Facial Recognition Technology - Ethical Perspectives


To understand what ethical frameworks, thought leadership, and/or perspective exists surrounding how to use facial recognition technology. Specifically to understand what regulations or trends or news is impacting this. An ideal response would be a list of frameworks that others have, a list of trends or news that could impact that, and how to position this best with customers.

Early Findings

  • Using facial recognition data for security purposes at first sounded like a great idea to government agencies and as well as other organizations working to catch criminals and keep people safe until it was found that identification of ethnic minorities had an up to 35% error rate. Consequently, cities on both coasts have decided not to use it.
  • John McClurg, Vice President and Ambassador-At-Large for Blackberry Cylance, has identified five AI ethics frameworks to get technology and ethics leaders started.
  • Microsoft has invested in Anyvision, a startup that "uses facial recognition to surveil Palestinians throughout the West Bank, in spite of the tech giant’s public pledge to avoid using the technology if it encroaches on democratic freedoms."
  • A government bipartisan privacy oversight board just toured the Transportation Security Administration’s facial recognition pilot program in Las Vegas’ McCarran International Airport as part of a comprehensive review of the Homeland Security Department’s expanding biometrics projects.
  • About half of American adults are already in a "law enforcement face recognition network," according to a new study by researchers at Georgetown University's Center on Privacy and Technology.
  • Law enforcement from Maryland to California, have used social media surveillance software that permits officers to follow Twitter, Instagram and Facebook posts of individual users.
  • The UK House of Commons Science and Technology Committee has expressed concern about the current state of the government’s approach to biometrics and forensics, and has reiterated its call for a halt to all further trials of automatic facial recognition technology until issues have been resolved.
  • As face recognition is adopted by retail faster than any other industry, experts are taking note. In a recent webinar, D&D Daily Publisher and Editor Gus Downing stated that face recognition is on an “inevitable path to retail adoption.” Downing, considered one of the foremost loss prevention thought leaders, is just one expert that now sees massive advantages for retailers who use a face recognition system.
  • The market for this technology is growing exponentially. According to a research report "Facial Recognition Market" by Component, the facial recognition industry is expected to grow $3.2 billion in 2019 to $7.0 billion by 2024 in the U.S. The most significant uses for the technology being for surveillance and marketing.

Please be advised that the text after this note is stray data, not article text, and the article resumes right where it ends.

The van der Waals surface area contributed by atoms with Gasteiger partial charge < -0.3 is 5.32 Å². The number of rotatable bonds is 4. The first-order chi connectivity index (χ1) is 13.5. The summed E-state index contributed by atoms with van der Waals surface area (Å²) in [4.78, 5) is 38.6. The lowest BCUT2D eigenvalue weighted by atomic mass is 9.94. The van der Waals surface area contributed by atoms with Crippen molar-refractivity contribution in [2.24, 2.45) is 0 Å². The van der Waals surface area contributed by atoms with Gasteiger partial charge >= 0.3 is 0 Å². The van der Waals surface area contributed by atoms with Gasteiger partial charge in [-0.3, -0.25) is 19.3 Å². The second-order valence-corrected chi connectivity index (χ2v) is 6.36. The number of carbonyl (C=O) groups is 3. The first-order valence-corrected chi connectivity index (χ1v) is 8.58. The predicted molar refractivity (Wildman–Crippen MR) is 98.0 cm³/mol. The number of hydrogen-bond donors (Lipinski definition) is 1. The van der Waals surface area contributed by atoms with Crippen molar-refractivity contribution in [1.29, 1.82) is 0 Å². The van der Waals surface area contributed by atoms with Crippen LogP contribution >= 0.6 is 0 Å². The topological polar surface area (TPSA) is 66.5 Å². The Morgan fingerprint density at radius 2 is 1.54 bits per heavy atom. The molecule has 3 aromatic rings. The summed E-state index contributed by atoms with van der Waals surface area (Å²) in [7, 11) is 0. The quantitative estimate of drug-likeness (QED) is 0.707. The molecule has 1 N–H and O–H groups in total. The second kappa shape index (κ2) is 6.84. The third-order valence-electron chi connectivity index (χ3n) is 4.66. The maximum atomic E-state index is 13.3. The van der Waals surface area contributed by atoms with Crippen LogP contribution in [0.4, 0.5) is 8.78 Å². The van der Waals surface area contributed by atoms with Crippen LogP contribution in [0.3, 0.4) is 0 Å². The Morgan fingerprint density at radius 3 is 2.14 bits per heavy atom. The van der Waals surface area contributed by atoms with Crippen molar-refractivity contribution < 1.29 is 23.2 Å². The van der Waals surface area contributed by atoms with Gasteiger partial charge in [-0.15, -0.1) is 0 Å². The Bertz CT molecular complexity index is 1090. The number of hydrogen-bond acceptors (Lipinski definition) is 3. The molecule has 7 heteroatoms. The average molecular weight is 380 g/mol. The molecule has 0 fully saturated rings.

• The main reason for concerns amongst citizens is the lack of federal regulations surrounding the use of facial recognition technology. Many are worried about how accurate the technology is and if there are biases and misinformation in these technologies. One issue, for example, is that the technology has been proven in multiple studies to be inaccurate at identifying people of color, especially black women.
  • Currently, the Chinese government is already using facial recognition to arrest jaywalkers and other petty crimes that cause debate amongst what is considered basic civil rights and privacy issues versus protecting the public. Accuracy and accountability are necessary when it comes to the use of technology, especially regarding the justice system.
  • The latest legislation push to put limitations on facial recognition technology is a California bill, AB 1215, also referred to as the Body Camera Accountability Act. This bill will temporarily stop California law enforcement from adding face and other biometric surveillance technology to officer-worn body cameras for use against the public in California.
  • An activist group called Fight for the Future said facial recognition is an invasive technology that can be used for surveillance. “Facial recognition really doesn’t have a place in society,” said Evan Greer, deputy director of Fight for the Future. “It’s deeply invasive, and from our perspective, the potential harm to society and human liberties far outweigh the potential benefits.”
  • In addition to this public search, we scanned our proprietary research database of over 1 million sources and were unable to find any specific research reports that address the stated goals.

Summary Of Our Early Findings Relevant To The Goals

  • Our first hour of research provided several insights surrounding some regulations, trends, news, and some ethical frameworks surrounding the use of facial recognition technology and it has made us confident that there is an abundance of publicly available information on this topic from credible and reliable sources.
  • We assumed a global focus for this research, and will continue to do so unless otherwise directed. If a more targeted approach is desired, for example, the United States, this would have to be clearly communicated to us in any reply.
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